About Census Information

Use the census data with caution!

Census information can be useful to the researcher for historical, genealogical or biographical study. Despite the clear value of the census material in historical research, qualifications should be registered.

Census records are documents created by enumerators who sometimes made errors either knowingly or unwittingly. Other errors may result from faulty transcription or inability to read enumerator's handwriting.

Some persons may not have been aware of their exact age and some enumerators estimated to the nearest five years, especially when dealing with Native people.

Estimates of population are similarly open to question. The nineteenth century census materials likely underestimate the total population. Results may be unreliable where people are highly mobile or unwilling to be enumerated, or where enumerators were required to travel long distances. This would apply, in particular, to records of Native peoples; if the census was taken during a period when individuals were not at their regular residence (perhaps as a result of seasonal migration), individuals or even whole communities may not have been included in the census. Groups of people such as the poor, transient workers, fluid populations and ethnic minorities are often under-enumerated compared to people in the middle class or the social and economic elite.

In the religion field results should also be treated with caution. For instance, if a Native person was married to a non-Native, he or she was usually assigned the religion of the spouse. The researcher must also consider the context or purpose of the census being taken and the identity of the enumerator--a census enumerated by a missionary might overestimate the extent of religiosity among census subjects.

Problems are also apparent with the concept of occupational status. In the 1881 and the 1891 Canada Censuses, for example, enumerators often left the occupation column blank, particularly in the case of women, even though they may well have been working as operators of farms, fishers, or other occupations. In addition, it is probable that the enumerators did not have an understanding of Native economies and could not relate Indian labour to occupation categories clearly descended from the European experience.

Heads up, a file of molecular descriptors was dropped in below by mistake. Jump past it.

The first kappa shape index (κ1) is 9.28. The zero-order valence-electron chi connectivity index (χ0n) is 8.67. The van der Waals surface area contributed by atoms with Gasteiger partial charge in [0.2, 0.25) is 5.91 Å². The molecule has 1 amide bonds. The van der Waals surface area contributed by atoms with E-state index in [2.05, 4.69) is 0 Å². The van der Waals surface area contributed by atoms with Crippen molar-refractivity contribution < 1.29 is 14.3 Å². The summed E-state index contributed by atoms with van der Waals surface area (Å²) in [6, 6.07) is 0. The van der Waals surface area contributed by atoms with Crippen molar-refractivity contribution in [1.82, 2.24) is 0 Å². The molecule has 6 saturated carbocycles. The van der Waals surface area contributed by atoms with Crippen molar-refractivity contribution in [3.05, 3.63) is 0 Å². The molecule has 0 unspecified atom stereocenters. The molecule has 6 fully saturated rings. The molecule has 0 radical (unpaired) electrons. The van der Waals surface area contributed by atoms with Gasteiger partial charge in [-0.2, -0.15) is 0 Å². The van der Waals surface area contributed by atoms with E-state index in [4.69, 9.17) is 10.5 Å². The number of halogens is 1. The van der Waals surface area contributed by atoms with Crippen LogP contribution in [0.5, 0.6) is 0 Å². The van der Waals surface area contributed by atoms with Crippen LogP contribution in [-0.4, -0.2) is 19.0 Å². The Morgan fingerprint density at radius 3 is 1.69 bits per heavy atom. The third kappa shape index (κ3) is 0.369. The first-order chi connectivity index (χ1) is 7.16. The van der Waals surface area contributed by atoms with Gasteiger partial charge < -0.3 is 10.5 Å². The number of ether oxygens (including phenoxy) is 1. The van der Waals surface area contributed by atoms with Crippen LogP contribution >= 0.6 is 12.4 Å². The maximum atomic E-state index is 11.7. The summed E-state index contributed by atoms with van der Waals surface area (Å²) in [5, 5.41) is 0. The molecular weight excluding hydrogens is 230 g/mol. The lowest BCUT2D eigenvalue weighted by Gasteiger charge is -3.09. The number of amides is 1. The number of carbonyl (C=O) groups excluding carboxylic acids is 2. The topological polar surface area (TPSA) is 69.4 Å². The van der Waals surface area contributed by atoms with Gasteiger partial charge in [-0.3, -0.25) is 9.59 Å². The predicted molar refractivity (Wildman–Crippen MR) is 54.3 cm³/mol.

Enumerators also had difficulty rendering Native people's names in English and for this reason individuals may be referred to using different spelling in different censuses. Names present other problems for the researcher. A Native person may be identified by a Native name in the 1881 Canada census, by a Christian name in the 1891 Canada Census, and by taking their father's Christian name as a surname in the 1901 Canada census.

Contributors:

The census project is the responsibility of numerous individuals: John Belshaw of the University College of the Cariboo directed students Sherri Thom and Jeremy Willis to enter the data for the 1881 and much of the 1891 Canada Censuses, Duane Thomson of Okanagan University College provided the general direction for student Erin Smith who entered the remaining data for the 1891 Canada Census and the IRC and OMI censuses, for Jeff Van Dyk who designed the name Search and Browse tools and some html pages, and for Sarah Purdy who researched the background of the censuses. Dr. Alan Paeth, of Okanagan University College Faculty of Computer Science, with Dr. Duane Thomson, designed the Apply Filters search engine and related tool.

 

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